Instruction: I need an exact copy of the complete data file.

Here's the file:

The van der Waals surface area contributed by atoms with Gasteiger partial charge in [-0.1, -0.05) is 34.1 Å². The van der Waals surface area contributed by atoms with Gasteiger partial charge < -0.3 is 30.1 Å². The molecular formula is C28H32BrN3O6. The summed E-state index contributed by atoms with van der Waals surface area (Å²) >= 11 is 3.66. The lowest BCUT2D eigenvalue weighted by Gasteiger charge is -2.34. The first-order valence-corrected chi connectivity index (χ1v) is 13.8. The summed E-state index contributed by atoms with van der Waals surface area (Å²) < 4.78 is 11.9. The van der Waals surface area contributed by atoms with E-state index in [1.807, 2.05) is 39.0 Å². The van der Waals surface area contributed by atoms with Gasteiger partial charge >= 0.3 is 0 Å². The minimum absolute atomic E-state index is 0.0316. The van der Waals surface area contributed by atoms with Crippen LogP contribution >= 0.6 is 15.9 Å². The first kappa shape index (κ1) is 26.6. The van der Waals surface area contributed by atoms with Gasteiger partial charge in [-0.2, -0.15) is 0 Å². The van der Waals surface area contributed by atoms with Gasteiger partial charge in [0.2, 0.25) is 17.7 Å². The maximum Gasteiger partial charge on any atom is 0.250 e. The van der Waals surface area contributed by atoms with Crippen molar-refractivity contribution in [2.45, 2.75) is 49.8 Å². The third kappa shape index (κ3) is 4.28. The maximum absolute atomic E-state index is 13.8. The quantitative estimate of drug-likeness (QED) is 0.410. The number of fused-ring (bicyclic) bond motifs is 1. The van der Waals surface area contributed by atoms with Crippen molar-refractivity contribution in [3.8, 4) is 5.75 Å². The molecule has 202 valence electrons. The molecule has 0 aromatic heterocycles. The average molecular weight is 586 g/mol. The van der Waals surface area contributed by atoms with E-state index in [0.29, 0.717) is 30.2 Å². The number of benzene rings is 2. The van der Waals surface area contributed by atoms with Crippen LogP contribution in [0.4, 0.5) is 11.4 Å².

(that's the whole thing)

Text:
The van der Waals surface area contributed by atoms with Gasteiger partial charge in [-0.1, -0.05) is 34.1 Å². The van der Waals surface area contributed by atoms with Gasteiger partial charge < -0.3 is 30.1 Å². The molecular formula is C28H32BrN3O6. The summed E-state index contributed by atoms with van der Waals surface area (Å²) >= 11 is 3.66. The lowest BCUT2D eigenvalue weighted by Gasteiger charge is -2.34. The first-order valence-corrected chi connectivity index (χ1v) is 13.8. The summed E-state index contributed by atoms with van der Waals surface area (Å²) < 4.78 is 11.9. The van der Waals surface area contributed by atoms with E-state index in [1.807, 2.05) is 39.0 Å². The van der Waals surface area contributed by atoms with Gasteiger partial charge >= 0.3 is 0 Å². The minimum absolute atomic E-state index is 0.0316. The van der Waals surface area contributed by atoms with Crippen LogP contribution >= 0.6 is 15.9 Å². The first kappa shape index (κ1) is 26.6. The van der Waals surface area contributed by atoms with Gasteiger partial charge in [-0.2, -0.15) is 0 Å². The van der Waals surface area contributed by atoms with Gasteiger partial charge in [0.2, 0.25) is 17.7 Å². The maximum Gasteiger partial charge on any atom is 0.250 e. The van der Waals surface area contributed by atoms with Crippen molar-refractivity contribution in [2.45, 2.75) is 49.8 Å². The third kappa shape index (κ3) is 4.28. The maximum absolute atomic E-state index is 13.8. The quantitative estimate of drug-likeness (QED) is 0.410. The number of fused-ring (bicyclic) bond motifs is 1. The van der Waals surface area contributed by atoms with Crippen molar-refractivity contribution in [3.8, 4) is 5.75 Å². The molecule has 202 valence electrons. The molecule has 0 aromatic heterocycles. The average molecular weight is 586 g/mol. The van der Waals surface area contributed by atoms with E-state index in [0.29, 0.717) is 30.2 Å². The number of benzene rings is 2. The van der Waals surface area contributed by atoms with Crippen LogP contribution in [0.4, 0.5) is 11.4 Å².